K. B. FADIMBA545 Figure 3. Conductivity of the Medium. and , the total mobility, is given by (24). a For numerical modeling of immiscible twoph ase flow through porous media, it has been used the following mobilities (see [13], for exam ple). 1=ks s (28) for the wetting, and 2=1ks s (29) for the nonwetting phase, up to multiplicative constants (or bounded functions). For a mathematical analysis purpose, and in order to get an example of uniqueness of a solution of Problem 1, we multiply both (28) and (29) by a bounded function of on the interval s 0,1 . 4.1. A case of Uniqueness We define our new mobilities (up to the same multipli cative constant) by the following. For 1< 2 , let 2 1=e , ss ks s (30) for the wetting phase, and 2 2=1 e , ss ks s (31) for the non wetting phase. Then, the total mobility (up to a multiplicative constant , the absolute permeabi lity, which we take here to be 1) is given by 2 =1e ss as ss , (32) while the conductivity of the medium (up to the same multiplicative constant ) is given by 2 1e =, 1 ss ss ks ss (33) and the fractional flow function is given by = 1 s fs . s (34) It is clearly seen that , defined by (26), satisfies (2) and (3), and that k and satisfy (5) for 1< a2 . One also checks that if =2 , then 22 0,10,1 . LL af C (35) Therefore, for defined by (33), k defined by (34), and defined by (32), we have that the couple a ,ak and , k satisfy (6), by Lemma 2.1 and Lem ma 2.2. Hence the following. Corolla ry 4.1 Under the conditions (26) through (34), if =2 , Problem 1 has a unique solution . Fur thermore, the family of regularized solutions ,pS pS, , as defined by Theorem 3.2, converges to the unique solution ,ps of (1). Conditions (32) through (35) and Corollary 4.1 show that condition (9) is not empty, neither is condition (6), which is often used in the proof of the wellposedness of problem 1 or the like and for the convergence of the re gularization of the same type of problems ([3,4,6,7,14]. 4.2. Graphical Experiments for Uniqueness One can check, through computations, that and a , as defined by (32) and (34), respectively, are not twice continuously differentiable, for 1< <2 . They fail to be twice differentiable at and . For some =0s=1s values of ,1< <2 , namely for the values =32 and =43 , we show graphically, experimenting with several values of , that condition (19) seems to hold for and c a defined by (32) and (34). So this is an indication that Corollary 4.1 could hold for these values of (and, maybe, for 1< <2 ). We emphasize that this does not constitute a rigorous mathematical proof that Corollary 4.1 holds for these values of , but it does point to the conjecture that this could be the case. For our graphical illustrations, we define the functions Gs and s on the interval 0,1, for a given 1< <2 by, * 1 : = Gs asasaccksscKsKc (36) and, in the same way, * 2 : =, Fs sfsfccksscKsKc (37) for a parameter 0c1 . Here and are fixed positive constants that are independent of , but could depend on * 1 c* 2 c c . Copyright © 2011 SciRes. AM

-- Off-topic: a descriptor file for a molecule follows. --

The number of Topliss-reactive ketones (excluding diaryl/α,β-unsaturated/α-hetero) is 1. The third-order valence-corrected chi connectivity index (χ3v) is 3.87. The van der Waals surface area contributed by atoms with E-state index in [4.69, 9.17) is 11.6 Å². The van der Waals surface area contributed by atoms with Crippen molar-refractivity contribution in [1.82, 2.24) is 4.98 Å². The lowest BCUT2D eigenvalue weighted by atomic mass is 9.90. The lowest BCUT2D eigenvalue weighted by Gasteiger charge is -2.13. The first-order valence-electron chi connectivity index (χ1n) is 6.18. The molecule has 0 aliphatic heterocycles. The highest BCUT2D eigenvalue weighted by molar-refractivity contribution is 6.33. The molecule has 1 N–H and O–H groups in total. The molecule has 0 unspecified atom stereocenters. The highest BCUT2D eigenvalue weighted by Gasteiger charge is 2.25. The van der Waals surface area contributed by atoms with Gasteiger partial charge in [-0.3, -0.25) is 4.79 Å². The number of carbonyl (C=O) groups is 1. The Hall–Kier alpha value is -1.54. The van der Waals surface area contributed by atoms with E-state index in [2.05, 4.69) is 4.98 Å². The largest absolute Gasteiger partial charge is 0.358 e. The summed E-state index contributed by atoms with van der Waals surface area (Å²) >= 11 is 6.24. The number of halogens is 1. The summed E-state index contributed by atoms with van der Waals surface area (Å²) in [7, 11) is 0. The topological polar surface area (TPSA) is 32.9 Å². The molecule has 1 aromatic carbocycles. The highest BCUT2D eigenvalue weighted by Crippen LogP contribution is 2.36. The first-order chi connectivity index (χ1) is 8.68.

K. B. FADIMBA 546 For a given 1< <2 , for (19) to hold for the pairs and ,ak , k respectively, we need that 0Gs and for all Fs 0 c and for all, fixed,0<1c . Through the graphs in the Figures 4 and 5, we show that this seems to be the case, at least for the chosen va lues of . Here we do this just for two values (=32 and =43 ), and for each such , four values of and only for the function . Ho we ver, one can check our claim, by plotting c Gs s and for other values of Gs and different choices for each chosen value of c . Here we have used the value 1 for both values *=10c =32 and=43 . One can see, thro ugh Figures 47, for =32 , and Figures 811, for =43 , that, for these graphs, 0Gsfor cfor the chosen values of c. Figure 4. Case. =32 and =14c. Figure 5. Case. =32 and =12c. Figure 6. Case. =32 and =34c. Figure 7. Case: =32 and =910c. Figure 8. Case: =43 and =14c. Copyright © 2011 SciRes. AM